Every year, on the first day of school, most teachers spend a portion of their first class reviewing their syllabus, class rules, and consequences. While this obligation may get tiring and redundant to explain year after year, the necessity of starting a class off with a clearly defined set of expectations is undeniable. Usually parents and students are required to sign the syllabus as an acknowledgement of these expectations. In many ways, an Acceptable Use Policy (AUP) is the technology syllabus for a school. The National Education Association suggests that an effective AUP contain the following six key elements:
- a preamble – an introduction stating why the policy is needed
- a definition section – a explanation of the technology use and key terms within the policy
- a policy statement – details the technology and circumstances that the policy covers
- an acceptable uses section – specifies appropriate student use of technology within the institution
- an unacceptable uses section – gives clear instruction on the unacceptable behaviors regarding technology use within the intuition
- a violations/sanctions section – advises students how to report violations and specifies the consequences for violating the policy
In the same manner as a syllabus, a typical AUP has a section where students and parents sign the document acknowledging the responsibilities and liabilities for accepting the policy. (EducationWorld)
Unfortunately, many AUPs (and syllabi) are often ignored or taken lightly. Bosco and Krueger compare traditional AUPs to the agreements that we automatically accept whenever we buy products or sign up for services online (2011). Even though clicking the accept button may satisfy certain legal requirements, most people don’t pay much attention to the text agreement (Bosco & Krueger, 2011). When students and parents don’t pay enough attention to the technology policy and sign off in agreement to it, the document isn’t practical. The acknowledgement of an acceptable use policy within a school setting should go beyond the legality aspect. Students and teachers should be practicing responsible, ethical, safe and acceptable behavior both off and online. This is why I believe that a Responsible Use Policy, rather than just an AUP, regarding the use of all technology devices for educational purposes should be put in place and carefully reviewed at all schools.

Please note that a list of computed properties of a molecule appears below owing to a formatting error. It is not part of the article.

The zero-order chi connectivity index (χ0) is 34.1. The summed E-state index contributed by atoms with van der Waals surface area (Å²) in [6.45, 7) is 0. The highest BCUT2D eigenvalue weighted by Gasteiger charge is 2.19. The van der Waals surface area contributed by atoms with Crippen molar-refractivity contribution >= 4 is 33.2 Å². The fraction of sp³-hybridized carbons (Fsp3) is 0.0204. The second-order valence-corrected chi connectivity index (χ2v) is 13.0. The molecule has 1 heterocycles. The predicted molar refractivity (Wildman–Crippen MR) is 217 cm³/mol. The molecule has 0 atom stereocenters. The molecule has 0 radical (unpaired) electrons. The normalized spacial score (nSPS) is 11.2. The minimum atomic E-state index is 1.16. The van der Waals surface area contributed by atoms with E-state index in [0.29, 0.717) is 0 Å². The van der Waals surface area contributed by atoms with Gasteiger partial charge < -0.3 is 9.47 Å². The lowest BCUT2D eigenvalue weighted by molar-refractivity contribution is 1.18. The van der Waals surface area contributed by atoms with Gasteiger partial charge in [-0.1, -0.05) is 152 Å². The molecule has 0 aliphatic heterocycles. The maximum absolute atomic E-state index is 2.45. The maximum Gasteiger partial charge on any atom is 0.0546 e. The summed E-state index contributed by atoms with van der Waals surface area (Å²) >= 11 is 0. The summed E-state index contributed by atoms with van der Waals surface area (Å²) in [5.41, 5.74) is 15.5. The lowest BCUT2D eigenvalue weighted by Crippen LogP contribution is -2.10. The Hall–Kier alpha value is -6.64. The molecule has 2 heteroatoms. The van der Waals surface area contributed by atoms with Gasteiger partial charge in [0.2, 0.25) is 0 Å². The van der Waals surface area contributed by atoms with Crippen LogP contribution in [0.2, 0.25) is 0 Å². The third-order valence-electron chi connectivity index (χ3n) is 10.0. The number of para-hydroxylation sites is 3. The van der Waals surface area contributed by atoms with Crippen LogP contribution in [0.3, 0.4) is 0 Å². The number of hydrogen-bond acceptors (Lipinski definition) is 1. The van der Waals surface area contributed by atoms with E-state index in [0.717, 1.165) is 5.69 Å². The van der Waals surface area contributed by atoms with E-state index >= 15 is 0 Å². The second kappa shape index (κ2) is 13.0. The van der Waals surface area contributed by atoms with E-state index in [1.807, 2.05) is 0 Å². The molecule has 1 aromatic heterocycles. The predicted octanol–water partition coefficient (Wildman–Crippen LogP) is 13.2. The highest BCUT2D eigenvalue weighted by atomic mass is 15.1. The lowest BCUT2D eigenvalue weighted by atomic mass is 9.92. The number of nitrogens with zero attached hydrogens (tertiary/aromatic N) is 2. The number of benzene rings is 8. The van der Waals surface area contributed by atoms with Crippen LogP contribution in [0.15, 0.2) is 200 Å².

Lisa Nielson said it best, “…tools and media have no intent…people do, and the policy is made for people. Real people with real language that can be understood by parents, students, and teachers” (2012). A policy should communicate the responsibilities of using technology in the educational setting in clear, easy to understand terms. After reviewing several AUPs while studying this topic, I found myself confused, bored and intimidated most of the time while reading through them. Sometimes, the legal jargon was a bit cumbersome to read through or the document was so detailed it was overwhelming to read all of it. However, the ones that I found the most off-putting were when the tone of the document was accusatory. Even obedient, trustworthy students might feel intimidated by the threats of misconduct and the variety of limitations placed on technology use at school. It may seem that web-filtering and banning certain sites on school networks would prevent transgression, but really we aren’t doing students or teachers any good with this restrictive approach. Students need to learn to become responsible, ethical and trustworthy digital citizens and school policies should promote this behavior rather than try to restrict use (Bosco & Krueger, 2011). The use of a RUP sends the message to students that they trust them and want them to learn how to take responsibility for their actions. The role of teachers and parents in a school that implements an RUP is to teach students how to search for information and communicate electronically safely and sensibly.
I reviewed several Acceptable Use Policies while writing this reflection. First, I looked at the AUPs for my last two schools. JSerra is a private high school located in southern California, their AUP is in the form of a lengthy, detailed technology handbook that all students must read and agree to each year. North Stafford High School is a public school and they adopted the county’s AUP as their own. This document follows the NEA’s prescribed outline fairly close but it is difficult to read and seems very detached from the actual integration of technology within the school. I also
checked out my alma mater’s AUP, Mercy Academy. They include a section titled ‘Acceptable Use’ in the student handbook. I felt that this AUP was the most up to date and suitable policy compared to the first two. Finally, I searched the internet to find an example of a Responsible Use Policy and found one written for Greensboro Day School. This example confirmed my opinion that RUPs are more relevant and powerful than an AUP.
Bosco, J. & Krueger, K. (2011, July 20). Moving From ‘Acceptable’ to ‘Responsible’ Use in a Web 2.0 World. Retrieved February 4, 2014 from http://www.edweek.org/ew/articles/2011/07/20/37bosco.h30.html
Education World. (n.d.). Getting Started on the Internet: Developing an Acceptable Use Policy (AUP). Retrieved February 4, 2014 from http://www.educationworld.com/a_curr/curr093.shtml
Neilson, L. (2012, June 3). Looking to create a social media or BYOD policy? Look no further. Retrieved February 4, 2014 from http://www.techlearning.com/Default.aspx?tabid=67&EntryId=4355#sthash.JC9iLfyj.dpuf